Thing is, the whole manual tracking of objectives and abilities is the sugar in the pumpkin pie that is Criswelvania (weird way to put it, I know). It's confusing at times, aye, but it's because that's how adventure maps used to be back in the golden days of minecraft. Since people are more used to being lead through (Hypixel's maps are an infamous example), the adventure maps become just linear, boring on-rail dungeoneering maps. The issue many people have, though, is that they're (unfortunately) used to this new, yet forever obsolete, method of guidance. In many ways, having to figure out what the objective is in Criswelvania is what leads you to explore the map, to pay more attention to your surroundings than your inventory (which gets a bit annoying, as it breaks the flow of things).
And, perhaps some form of guidance or hints is needed at certain points, and I am sure it can be worked out easily (I need to think of a few suggestions I can provide regarding that). But relying so much on command blocks or the game's mechanics for adventure maps is rather sketchy, as it can end up hurting the map's originality and/or trademark theme and flow very greatly.
Idea 1 regarding hints or guidance for players to use to know where to go or what to do:
If we have some lore, substantial enough to get the players immersed and to allow them to figure out what is going on and what needs to be done, perhaps we can give them nudges without them even noticing that it's a guide. If the lore leaves clues that are rewarding to figure out, and motivate them to check something out, we could be giving them the key to unlocking the ideal map-progression order you had in mind. What do you think?
I do like the lore-as-hints route, I was planning on including that as well and can certainly use your help in fleshing this out. I appreciate your thoughtful input and will keep in in mind as I work with the scoreboard to track objectives. I am not a fan of the constant overlay of the sidebar and whatever solution I come up with using it will not display all the time, only timed, critical notifications. The Tab list can hold most data that needs tracking (lives, score, etc.), maybe schematics unlocked could be tracked there since I don't get the feeling that people use the guidebooks for notes, or even have time to. I found it tedious myself since there are so many schematics (consolidating some schems into sets would alleviate this to an extent).
What are your feelings about using /title splashes for introducing the various chapters?
One thing that you don't have to worry about the map becoming is linear. There is no way to make the map linear without eliminating side routes, and this is a major part of the design, I have no intention of taking that out. Book II is even less linear, once you get your horses (or wander the backroads on foot if you are bold), there are many options for exploration. Even the interior of the Gorgulvalt has multiple routes that allow taking the challenge head on, or circumventing difficult areas (i.e.: the Cell Block) with stealth. You may even find a way to be launched over the wall directly to the guard towers and skip the fun of being incarcerated and (spoiler)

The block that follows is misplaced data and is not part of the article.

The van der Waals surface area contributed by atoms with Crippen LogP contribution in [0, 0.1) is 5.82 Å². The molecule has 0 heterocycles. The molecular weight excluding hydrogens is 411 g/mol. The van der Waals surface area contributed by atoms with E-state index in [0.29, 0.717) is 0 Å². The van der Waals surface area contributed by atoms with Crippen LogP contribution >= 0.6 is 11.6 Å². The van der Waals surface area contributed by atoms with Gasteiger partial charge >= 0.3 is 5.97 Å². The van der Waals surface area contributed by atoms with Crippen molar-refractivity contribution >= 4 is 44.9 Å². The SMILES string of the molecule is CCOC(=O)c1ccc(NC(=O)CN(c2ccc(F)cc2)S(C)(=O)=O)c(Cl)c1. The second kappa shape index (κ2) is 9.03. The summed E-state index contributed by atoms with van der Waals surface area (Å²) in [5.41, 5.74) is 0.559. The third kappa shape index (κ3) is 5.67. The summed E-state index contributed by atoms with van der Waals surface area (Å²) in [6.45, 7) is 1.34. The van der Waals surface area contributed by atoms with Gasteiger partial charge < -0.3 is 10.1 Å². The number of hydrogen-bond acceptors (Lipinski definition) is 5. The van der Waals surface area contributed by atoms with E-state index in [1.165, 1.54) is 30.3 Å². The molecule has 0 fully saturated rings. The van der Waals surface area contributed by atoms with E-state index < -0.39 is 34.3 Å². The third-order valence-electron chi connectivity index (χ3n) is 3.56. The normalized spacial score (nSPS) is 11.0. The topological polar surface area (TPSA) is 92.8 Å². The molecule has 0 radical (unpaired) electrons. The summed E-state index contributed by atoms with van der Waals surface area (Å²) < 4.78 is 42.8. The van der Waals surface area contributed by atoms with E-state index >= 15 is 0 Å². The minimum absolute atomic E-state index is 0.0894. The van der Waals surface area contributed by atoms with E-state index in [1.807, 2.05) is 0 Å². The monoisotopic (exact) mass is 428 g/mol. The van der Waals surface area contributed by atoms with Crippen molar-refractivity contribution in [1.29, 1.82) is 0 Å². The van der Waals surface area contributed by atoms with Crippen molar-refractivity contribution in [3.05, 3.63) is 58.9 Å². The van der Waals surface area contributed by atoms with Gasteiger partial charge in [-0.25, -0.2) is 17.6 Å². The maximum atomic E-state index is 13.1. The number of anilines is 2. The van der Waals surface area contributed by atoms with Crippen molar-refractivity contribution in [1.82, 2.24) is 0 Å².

having all your gear confiscated.
I am pretty happy with the way the maps work to guide the player to areas of interest. I don't really think we need a naggy overlay to remind us. I do feel like it could serve some purpose if it would flash up for a few seconds and then go away, at the very least for achievements. As the designer, the challenge for me is to use the features of vanilla MC fully and effectively, and demonstrate mastery of the toolset. As a side goal I envision this map as an extensive tutorial on mapmaking itself. Open to further suggestions.
I am now situated in my new place in Los Angeles, but the wifi only works on my laptop, no internet yet on my main rig. So I'm working offline mostly for now. Hope to have some progress updates during this week, we'll see how this works out.
Any feedback from those who grabbed the MDK would be most welcome.
I got the MDK, I looked through it all, it looked awesome, I came up with plans, and then I was not able to begin working on any of them just yet. I got sidetracked by a non-Minecraft world-building project, but I'm thinking by Minerva work will probably begin in the next week or so.
Interesting that you mentioned Garlis soup because my first task was going to be building the town of Garlis at the edge of a forest.
Did the guidelines in the readme make sense? I kinda banged them out. I will probably release an updated MDK once I see room for great improvement, but the map area open for contributions will not change significantly. I might expand it slightly if I get a clear concept of the boundaries where Book III will terminate. I plan to have a great deal more transportation options to open up the world in the final episode: rail, horse, boat, portal and other means.
My method with this map is to work with the landscape, not fight it overly. Some terraforming is unavoidable, but overall I view the terrain as a primed canvas and its features should generally be enhanced, not destroyed. Plant trees and fields, and carve into mountains. Build them up, but don't flatten them. Find the Venus de Milo within the block of uncut marble.